Newspaper article St Louis Post-Dispatch (MO)

Safeguards in Burning Medical Waste

Newspaper article St Louis Post-Dispatch (MO)

Safeguards in Burning Medical Waste

Article excerpt

Every time a patient comes to a hospital for help, biomedical waste is created. Hospitals cannot treat or cure people without generating biomedical waste.

In fact, the various regulatory agencies that protect the environment and the health of hospital workers and residents are continuing to classify more and more hospital waste as biomedical waste. As a result, despite all our efforts to recycle and to increase reliance on "reusables," hospitals in this area collectively generate millions of pounds of waste that is classified as biomedical each year. The ever-rising costs for disposing of that waste contribute significantly to increases in health-care costs.

St. Louis-area hospitals decided more than two years ago to seek a more cost-effective way to dispose of biomedical waste that would meet all the regulations, protect the health of patients, workers and residents and safeguard the environment.

The result of two years of study, technology review and site evaluation is the current proposal to operate a regional biomedical waste incinerator on a vacant lot near the Bi-State MetroLink tracks. The area is zoned industrial and is located north of Clayton Avenue, between Sarah and Vandeventer in the city. The site is centrally located to metropolitan area hospitals. More important, it has easy access for vehicles from highways without going through residential areas. And it is near potential steam purchasers, which would allow the incinerator to operate as a complete energy cycle by converting waste to steam to be used as an energy source.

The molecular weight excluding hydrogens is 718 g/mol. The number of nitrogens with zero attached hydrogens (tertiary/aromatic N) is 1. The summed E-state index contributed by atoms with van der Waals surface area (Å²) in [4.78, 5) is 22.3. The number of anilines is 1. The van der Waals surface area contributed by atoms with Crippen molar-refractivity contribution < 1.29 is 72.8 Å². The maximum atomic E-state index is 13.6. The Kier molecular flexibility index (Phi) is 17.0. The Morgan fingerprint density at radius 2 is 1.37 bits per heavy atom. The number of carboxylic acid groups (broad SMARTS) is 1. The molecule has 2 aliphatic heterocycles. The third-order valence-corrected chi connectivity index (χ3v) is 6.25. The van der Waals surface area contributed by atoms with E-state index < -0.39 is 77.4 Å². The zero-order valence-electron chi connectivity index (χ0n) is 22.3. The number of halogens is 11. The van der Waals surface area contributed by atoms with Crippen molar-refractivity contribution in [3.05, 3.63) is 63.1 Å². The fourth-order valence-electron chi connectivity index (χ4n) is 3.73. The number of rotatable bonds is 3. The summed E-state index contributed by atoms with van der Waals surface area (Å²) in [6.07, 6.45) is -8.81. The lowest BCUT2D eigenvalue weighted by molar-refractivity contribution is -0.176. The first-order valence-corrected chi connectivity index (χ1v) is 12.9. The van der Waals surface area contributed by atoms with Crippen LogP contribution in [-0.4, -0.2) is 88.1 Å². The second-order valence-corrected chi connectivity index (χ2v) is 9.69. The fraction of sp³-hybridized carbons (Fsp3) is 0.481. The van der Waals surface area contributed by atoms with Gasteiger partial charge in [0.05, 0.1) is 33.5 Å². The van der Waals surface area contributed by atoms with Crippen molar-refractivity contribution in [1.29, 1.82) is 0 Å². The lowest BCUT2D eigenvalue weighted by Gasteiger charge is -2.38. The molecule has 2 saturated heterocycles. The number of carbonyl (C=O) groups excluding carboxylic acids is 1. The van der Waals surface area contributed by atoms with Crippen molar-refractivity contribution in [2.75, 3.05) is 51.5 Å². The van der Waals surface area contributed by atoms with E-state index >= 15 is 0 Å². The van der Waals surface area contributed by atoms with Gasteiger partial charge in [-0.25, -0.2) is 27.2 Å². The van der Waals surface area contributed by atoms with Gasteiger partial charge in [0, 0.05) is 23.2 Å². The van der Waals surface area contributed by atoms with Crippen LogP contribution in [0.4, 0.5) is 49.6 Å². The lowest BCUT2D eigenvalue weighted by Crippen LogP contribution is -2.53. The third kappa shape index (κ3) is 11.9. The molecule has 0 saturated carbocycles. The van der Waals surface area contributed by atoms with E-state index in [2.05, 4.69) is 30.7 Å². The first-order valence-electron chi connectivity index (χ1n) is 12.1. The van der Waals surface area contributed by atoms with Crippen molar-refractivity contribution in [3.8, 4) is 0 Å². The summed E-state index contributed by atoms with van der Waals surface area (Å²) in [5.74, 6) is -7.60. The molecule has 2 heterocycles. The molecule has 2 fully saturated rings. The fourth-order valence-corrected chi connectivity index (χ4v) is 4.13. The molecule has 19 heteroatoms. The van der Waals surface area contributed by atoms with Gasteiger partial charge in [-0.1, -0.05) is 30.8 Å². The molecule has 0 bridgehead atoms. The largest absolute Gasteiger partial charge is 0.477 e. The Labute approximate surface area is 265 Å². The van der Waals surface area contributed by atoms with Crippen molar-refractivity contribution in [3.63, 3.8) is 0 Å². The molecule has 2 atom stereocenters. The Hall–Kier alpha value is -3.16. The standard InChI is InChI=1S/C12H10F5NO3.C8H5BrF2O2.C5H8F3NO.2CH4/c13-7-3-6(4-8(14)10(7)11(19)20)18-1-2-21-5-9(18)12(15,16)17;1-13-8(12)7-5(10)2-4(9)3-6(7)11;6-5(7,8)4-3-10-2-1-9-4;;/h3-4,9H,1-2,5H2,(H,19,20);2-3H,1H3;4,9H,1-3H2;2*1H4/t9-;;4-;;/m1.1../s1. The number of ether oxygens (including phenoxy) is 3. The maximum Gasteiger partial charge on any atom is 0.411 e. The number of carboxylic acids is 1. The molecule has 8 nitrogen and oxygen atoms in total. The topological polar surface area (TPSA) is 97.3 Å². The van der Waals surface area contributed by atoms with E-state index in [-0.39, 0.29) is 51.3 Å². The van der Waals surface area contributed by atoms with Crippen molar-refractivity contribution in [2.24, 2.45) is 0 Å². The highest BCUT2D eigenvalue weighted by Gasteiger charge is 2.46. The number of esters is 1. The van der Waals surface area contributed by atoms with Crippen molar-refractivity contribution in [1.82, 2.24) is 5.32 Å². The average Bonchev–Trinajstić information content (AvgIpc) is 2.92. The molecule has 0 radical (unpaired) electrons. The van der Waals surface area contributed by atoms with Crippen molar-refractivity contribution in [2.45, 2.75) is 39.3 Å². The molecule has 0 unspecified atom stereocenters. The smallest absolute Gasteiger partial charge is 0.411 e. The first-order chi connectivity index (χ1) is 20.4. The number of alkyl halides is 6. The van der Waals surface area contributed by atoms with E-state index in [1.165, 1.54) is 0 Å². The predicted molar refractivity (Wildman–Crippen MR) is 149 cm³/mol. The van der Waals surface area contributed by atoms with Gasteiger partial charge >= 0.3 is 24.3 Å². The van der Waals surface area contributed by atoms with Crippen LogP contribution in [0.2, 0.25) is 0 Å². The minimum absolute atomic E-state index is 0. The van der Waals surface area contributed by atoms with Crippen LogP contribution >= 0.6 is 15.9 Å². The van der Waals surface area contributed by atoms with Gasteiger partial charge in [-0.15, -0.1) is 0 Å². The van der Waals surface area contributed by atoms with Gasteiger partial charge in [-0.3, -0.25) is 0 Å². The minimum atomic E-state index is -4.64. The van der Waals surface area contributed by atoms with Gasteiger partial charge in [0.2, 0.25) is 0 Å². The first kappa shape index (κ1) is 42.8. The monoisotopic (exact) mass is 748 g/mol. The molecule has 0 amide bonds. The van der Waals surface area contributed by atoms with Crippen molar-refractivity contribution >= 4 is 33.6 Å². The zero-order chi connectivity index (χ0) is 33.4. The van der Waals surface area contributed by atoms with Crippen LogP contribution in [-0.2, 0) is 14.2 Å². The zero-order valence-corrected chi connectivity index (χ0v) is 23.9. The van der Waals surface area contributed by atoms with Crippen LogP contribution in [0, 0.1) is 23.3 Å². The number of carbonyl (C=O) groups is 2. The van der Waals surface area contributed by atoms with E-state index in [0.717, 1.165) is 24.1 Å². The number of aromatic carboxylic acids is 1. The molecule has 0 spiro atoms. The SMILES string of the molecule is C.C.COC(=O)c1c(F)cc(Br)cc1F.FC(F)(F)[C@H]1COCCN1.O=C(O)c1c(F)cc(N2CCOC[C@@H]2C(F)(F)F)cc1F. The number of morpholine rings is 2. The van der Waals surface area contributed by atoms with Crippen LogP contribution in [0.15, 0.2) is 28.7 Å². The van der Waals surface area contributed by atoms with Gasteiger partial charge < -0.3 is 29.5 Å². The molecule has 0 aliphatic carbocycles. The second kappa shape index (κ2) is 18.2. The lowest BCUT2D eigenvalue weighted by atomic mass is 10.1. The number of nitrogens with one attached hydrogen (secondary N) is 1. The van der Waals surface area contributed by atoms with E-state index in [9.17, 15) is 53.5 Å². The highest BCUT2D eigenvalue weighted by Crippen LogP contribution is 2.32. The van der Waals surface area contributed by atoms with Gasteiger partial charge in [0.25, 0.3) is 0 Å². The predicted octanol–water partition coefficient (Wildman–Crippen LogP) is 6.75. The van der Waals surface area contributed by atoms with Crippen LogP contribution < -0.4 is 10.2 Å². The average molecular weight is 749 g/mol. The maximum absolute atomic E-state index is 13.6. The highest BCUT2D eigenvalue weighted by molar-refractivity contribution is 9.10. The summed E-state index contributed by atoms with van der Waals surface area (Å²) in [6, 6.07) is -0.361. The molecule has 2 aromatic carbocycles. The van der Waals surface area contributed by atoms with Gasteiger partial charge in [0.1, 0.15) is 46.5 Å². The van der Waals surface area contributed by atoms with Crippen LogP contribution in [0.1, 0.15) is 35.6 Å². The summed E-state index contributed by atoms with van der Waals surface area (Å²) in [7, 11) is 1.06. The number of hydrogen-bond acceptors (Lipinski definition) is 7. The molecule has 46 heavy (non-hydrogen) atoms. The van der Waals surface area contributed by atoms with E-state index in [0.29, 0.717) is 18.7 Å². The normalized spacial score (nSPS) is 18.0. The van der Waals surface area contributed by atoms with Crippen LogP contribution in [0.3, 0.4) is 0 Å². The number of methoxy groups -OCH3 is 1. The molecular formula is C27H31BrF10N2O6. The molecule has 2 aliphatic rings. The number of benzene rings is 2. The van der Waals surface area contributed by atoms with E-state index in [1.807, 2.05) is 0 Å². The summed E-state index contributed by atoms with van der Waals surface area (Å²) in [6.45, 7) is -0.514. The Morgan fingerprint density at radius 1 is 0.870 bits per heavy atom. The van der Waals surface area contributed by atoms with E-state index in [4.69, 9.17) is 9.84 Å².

Two of the most common alternatives, autoclaving - what some call steam sterilization - and microwaving, were rejected primarily because they cannot guarantee sterilization of this volume of waste, nor can they handle the entire waste stream. Those technologies can handle only very small amounts of what is called "pathological" waste, the tissues and tumors that have been removed from the human body.

Other suggested technologies were evaluated, but were not feasible for a project that will be handling about 6 million pounds of waste a year. The consultants stated: "Incineration is a safe, proven technology, the only technology that can handle the entire biomedical waste stream while generating sterilization in the volume."

Included in the review were chemical disinfection, microwaving and the newest high-heat process, pyrolysis or the "plasma torch." Each of these was studied in depth and rejected for a variety of reasons, related to additional environmental hazards, unsuitability for the amount of waste in this project, inability to guarantee sterilization and no clear history of success.

One of the most important aspects of this project is that it will give us more control over what happens to biomedical waste and actually help improve the environment. …

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